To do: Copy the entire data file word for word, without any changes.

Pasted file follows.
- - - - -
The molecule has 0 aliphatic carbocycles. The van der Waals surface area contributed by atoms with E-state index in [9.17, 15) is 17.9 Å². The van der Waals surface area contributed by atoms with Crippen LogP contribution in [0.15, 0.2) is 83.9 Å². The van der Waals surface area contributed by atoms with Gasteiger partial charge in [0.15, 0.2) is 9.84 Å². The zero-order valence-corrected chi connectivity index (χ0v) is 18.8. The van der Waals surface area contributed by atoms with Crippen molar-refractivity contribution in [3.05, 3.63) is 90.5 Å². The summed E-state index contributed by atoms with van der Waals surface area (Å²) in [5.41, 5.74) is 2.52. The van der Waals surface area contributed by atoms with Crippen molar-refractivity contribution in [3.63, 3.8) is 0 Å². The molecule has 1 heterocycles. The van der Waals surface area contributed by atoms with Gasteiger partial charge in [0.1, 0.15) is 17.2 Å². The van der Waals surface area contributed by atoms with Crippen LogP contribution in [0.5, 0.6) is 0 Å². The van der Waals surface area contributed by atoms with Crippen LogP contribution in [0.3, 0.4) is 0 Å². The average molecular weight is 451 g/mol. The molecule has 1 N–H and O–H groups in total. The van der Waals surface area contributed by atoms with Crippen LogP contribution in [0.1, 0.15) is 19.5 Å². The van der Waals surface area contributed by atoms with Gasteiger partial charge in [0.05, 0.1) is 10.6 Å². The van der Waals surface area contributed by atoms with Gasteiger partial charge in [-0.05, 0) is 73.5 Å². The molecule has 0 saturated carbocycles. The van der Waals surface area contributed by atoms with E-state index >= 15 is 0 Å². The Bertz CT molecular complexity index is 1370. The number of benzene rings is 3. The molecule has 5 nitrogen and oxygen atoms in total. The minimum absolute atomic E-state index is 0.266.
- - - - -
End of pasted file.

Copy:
The molecule has 0 aliphatic carbocycles. The van der Waals surface area contributed by atoms with E-state index in [9.17, 15) is 17.9 Å². The van der Waals surface area contributed by atoms with Crippen LogP contribution in [0.15, 0.2) is 83.9 Å². The van der Waals surface area contributed by atoms with Gasteiger partial charge in [0.15, 0.2) is 9.84 Å². The zero-order valence-corrected chi connectivity index (χ0v) is 18.8. The van der Waals surface area contributed by atoms with Crippen molar-refractivity contribution in [3.05, 3.63) is 90.5 Å². The summed E-state index contributed by atoms with van der Waals surface area (Å²) in [5.41, 5.74) is 2.52. The van der Waals surface area contributed by atoms with Crippen molar-refractivity contribution in [3.63, 3.8) is 0 Å². The molecule has 1 heterocycles. The van der Waals surface area contributed by atoms with Gasteiger partial charge in [0.1, 0.15) is 17.2 Å². The van der Waals surface area contributed by atoms with Crippen LogP contribution in [0.5, 0.6) is 0 Å². The van der Waals surface area contributed by atoms with Crippen LogP contribution in [0.3, 0.4) is 0 Å². The average molecular weight is 451 g/mol. The molecule has 1 N–H and O–H groups in total. The van der Waals surface area contributed by atoms with Crippen LogP contribution in [0.1, 0.15) is 19.5 Å². The van der Waals surface area contributed by atoms with Gasteiger partial charge in [0.05, 0.1) is 10.6 Å². The van der Waals surface area contributed by atoms with Gasteiger partial charge in [-0.05, 0) is 73.5 Å². The molecule has 0 saturated carbocycles. The van der Waals surface area contributed by atoms with E-state index >= 15 is 0 Å². The Bertz CT molecular complexity index is 1370. The number of benzene rings is 3. The molecule has 5 nitrogen and oxygen atoms in total. The minimum absolute atomic E-state index is 0.266.